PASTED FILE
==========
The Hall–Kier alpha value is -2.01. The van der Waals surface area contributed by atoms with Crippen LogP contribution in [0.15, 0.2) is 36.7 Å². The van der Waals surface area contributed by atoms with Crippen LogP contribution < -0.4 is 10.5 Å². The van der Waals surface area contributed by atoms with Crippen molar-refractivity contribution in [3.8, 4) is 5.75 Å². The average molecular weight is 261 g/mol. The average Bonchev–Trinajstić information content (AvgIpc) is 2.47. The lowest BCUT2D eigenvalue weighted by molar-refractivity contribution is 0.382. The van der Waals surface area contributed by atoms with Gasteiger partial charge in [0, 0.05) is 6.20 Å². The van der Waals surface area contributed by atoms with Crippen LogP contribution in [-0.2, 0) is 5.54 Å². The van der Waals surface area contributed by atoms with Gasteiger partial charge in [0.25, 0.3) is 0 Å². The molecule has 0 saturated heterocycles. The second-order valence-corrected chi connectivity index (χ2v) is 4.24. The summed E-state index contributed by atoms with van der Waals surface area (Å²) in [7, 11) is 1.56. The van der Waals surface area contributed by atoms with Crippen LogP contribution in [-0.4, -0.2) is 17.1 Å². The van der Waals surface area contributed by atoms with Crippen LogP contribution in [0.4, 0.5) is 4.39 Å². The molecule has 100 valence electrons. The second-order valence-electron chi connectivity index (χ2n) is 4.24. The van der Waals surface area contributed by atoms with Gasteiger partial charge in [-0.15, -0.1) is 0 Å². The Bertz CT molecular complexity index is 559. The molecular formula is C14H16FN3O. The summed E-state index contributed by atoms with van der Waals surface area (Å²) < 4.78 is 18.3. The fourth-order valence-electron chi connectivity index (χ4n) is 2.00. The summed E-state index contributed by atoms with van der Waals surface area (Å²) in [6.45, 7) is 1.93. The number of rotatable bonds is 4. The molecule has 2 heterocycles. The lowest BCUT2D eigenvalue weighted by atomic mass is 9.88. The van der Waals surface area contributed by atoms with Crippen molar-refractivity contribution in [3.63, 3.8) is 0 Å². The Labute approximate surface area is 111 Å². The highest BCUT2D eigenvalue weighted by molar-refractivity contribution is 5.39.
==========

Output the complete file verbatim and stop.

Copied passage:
The Hall–Kier alpha value is -2.01. The van der Waals surface area contributed by atoms with Crippen LogP contribution in [0.15, 0.2) is 36.7 Å². The van der Waals surface area contributed by atoms with Crippen LogP contribution < -0.4 is 10.5 Å². The van der Waals surface area contributed by atoms with Crippen molar-refractivity contribution in [3.8, 4) is 5.75 Å². The average molecular weight is 261 g/mol. The average Bonchev–Trinajstić information content (AvgIpc) is 2.47. The lowest BCUT2D eigenvalue weighted by molar-refractivity contribution is 0.382. The van der Waals surface area contributed by atoms with Gasteiger partial charge in [0, 0.05) is 6.20 Å². The van der Waals surface area contributed by atoms with Crippen LogP contribution in [-0.2, 0) is 5.54 Å². The van der Waals surface area contributed by atoms with Gasteiger partial charge in [0.25, 0.3) is 0 Å². The molecule has 0 saturated heterocycles. The second-order valence-corrected chi connectivity index (χ2v) is 4.24. The summed E-state index contributed by atoms with van der Waals surface area (Å²) in [7, 11) is 1.56. The van der Waals surface area contributed by atoms with Crippen LogP contribution in [-0.4, -0.2) is 17.1 Å². The van der Waals surface area contributed by atoms with Crippen LogP contribution in [0.4, 0.5) is 4.39 Å². The molecule has 100 valence electrons. The second-order valence-electron chi connectivity index (χ2n) is 4.24. The van der Waals surface area contributed by atoms with Gasteiger partial charge in [-0.15, -0.1) is 0 Å². The Bertz CT molecular complexity index is 559. The molecular formula is C14H16FN3O. The summed E-state index contributed by atoms with van der Waals surface area (Å²) < 4.78 is 18.3. The fourth-order valence-electron chi connectivity index (χ4n) is 2.00. The summed E-state index contributed by atoms with van der Waals surface area (Å²) in [6.45, 7) is 1.93. The number of rotatable bonds is 4. The molecule has 2 heterocycles. The lowest BCUT2D eigenvalue weighted by atomic mass is 9.88. The van der Waals surface area contributed by atoms with Crippen molar-refractivity contribution in [3.63, 3.8) is 0 Å². The Labute approximate surface area is 111 Å². The highest BCUT2D eigenvalue weighted by molar-refractivity contribution is 5.39.